The vaccines are made up of DNA-free, virus-like particles, both produced by expression of the major structural L1 gene of the HPV types.
However, unlike with cervical cancer, we have no standardized practices for routine screening for and treatment of anal cancer, which makes the need for a preventive vaccine even more imperative. Given that infection with high-risk HPV types is associated with an increased risk of developing dysplasia or cancer, prevention is especially important in patients who are seropositive for HIV and other high-risk groups; these patients are particularly susceptible to persistent HPV infection. The association of HPV with 91% of cases of anal cancer provides an excellent opportunity for prevention and treatment strategies.
Multimodal Treatment Approach Needed
As HPV-related anal cancer remains a difficult disease to treat, what are the current management approaches?
Currently, the treatment recommendation for HPV-related squamous cell carcinoma of the anus involves screening at-risk patients and observing precancerous lesions with the intention of early detection and eradication. Treatment options include laser ablation, surgical resection, and chemoradiation.
Successful eradication of lesions has been difficult, and recurrence is high, particularly among patients who are seropositive for HIV. The current cancer treatment consensus is that a multimodality treatment approach that combines immunotherapy with radiation and chemotherapy is clearly needed to have the best effect on tumor cell reduction and eradication.
Is there current work looking at the therapeutic possibility of a vaccine?
Yes, there is a rapidly evolving interest in the prospect of therapeutic vaccination in anal cancer. These vaccines are likely to be based on the platform of immunotherapy targeting E6 and E7 oncoproteins, including T-helper 1 and CD8+ T cells specific to the virus. The oncogenic pathophysiology of HPV-related anal squamous cell carcinoma makes this approach a reasonable one. Several early trials have shown promise, but there have been inconsistent clinical responses. So, I think we are heading in the right direction, but there is much work ahead.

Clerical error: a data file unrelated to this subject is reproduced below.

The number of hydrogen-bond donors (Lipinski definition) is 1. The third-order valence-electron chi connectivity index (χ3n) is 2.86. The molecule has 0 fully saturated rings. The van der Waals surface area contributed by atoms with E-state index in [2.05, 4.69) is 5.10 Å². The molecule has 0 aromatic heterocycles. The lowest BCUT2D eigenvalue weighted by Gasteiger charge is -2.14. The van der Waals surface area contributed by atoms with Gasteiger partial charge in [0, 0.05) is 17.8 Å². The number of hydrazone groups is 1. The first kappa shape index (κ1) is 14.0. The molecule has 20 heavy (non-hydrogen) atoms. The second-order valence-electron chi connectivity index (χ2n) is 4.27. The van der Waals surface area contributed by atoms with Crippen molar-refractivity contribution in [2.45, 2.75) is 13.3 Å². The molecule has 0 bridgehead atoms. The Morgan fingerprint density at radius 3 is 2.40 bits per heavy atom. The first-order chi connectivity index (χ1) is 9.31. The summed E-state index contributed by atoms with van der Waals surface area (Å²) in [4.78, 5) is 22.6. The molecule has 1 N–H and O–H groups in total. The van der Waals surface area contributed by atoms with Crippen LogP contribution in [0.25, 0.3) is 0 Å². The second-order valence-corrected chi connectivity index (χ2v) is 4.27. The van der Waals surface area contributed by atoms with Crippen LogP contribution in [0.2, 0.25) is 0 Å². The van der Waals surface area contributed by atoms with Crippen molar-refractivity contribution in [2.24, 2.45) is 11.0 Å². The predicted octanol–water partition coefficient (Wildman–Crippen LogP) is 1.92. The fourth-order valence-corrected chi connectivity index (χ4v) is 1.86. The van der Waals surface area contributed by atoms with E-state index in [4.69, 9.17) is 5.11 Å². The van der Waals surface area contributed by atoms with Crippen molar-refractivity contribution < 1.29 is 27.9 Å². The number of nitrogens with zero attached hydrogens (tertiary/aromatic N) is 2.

Many More Hills to Climb
Would you like to share any closing thoughts?
We have made significant progress in this disease, but there are many more hills to climb. As the therapeutic route is still a long way off, we need to concentrate on primary and secondary prevention strategies. We also need to overcome cultural biases, which, as we’ve seen with vaccination phobia in the United States, are not limited to the developing world. Statistics on U.S. HPV vaccination rates among girls aged 13 years to 17 years in 2013 showed a rate of only about 37%; vaccination rates among U.S. boys in the same age group were only about 13%.1,2
However, other developed countries such as Australia and the UK have much higher rates of vaccination among girls. For instance, in Australia, about 73% of girls are vaccinated when they turn 15 years old; a vaccination program for boys aged 15 has recently been adopted, with a participation rate of about 60%. In the UK, about 86% of girls aged 12 to 13 are vaccinated; vaccination of boys in the UK is not covered under the universal health plan.3,4
Through low-cost vaccines, countries in sub-Saharan Africa are having success with vaccination. Rwanda, for instance, was able to achieve a 93% vaccination rate among girls.5 So, we have the opportunity to prevent the majority of anal cancers, we just need to make it a national and global public health commitment. ■
Disclosure: Dr. Mensah reported no potential conflicts of interest.
1. Centers for Disease Control and Prevention: 2011 Archived teen vaccination coverage. Available at http://www.cdc.gov/vaccines/who/teens/vac-coverage/vac-coverage-2011.html. Accessed May 12, 2014.
3. Brosi C, Bicknell L, Winch K, et al: Human papillomavirus control: How are we going with vaccination coverage seven years in? Poster presented at Communicable Disease Control Conference. June 1-2, 2015. Brisbane, Australia.
4. Public Health England: Human papillomavirus immunisation programme review: 2008 to 2014. Available at http://www.gov.uk/government/uploads/system/uploads/attachment_data/file/412264/HPVVaccine_Coverage_in_England_200809_to_201314. pdf. Accessed July 3, 2015.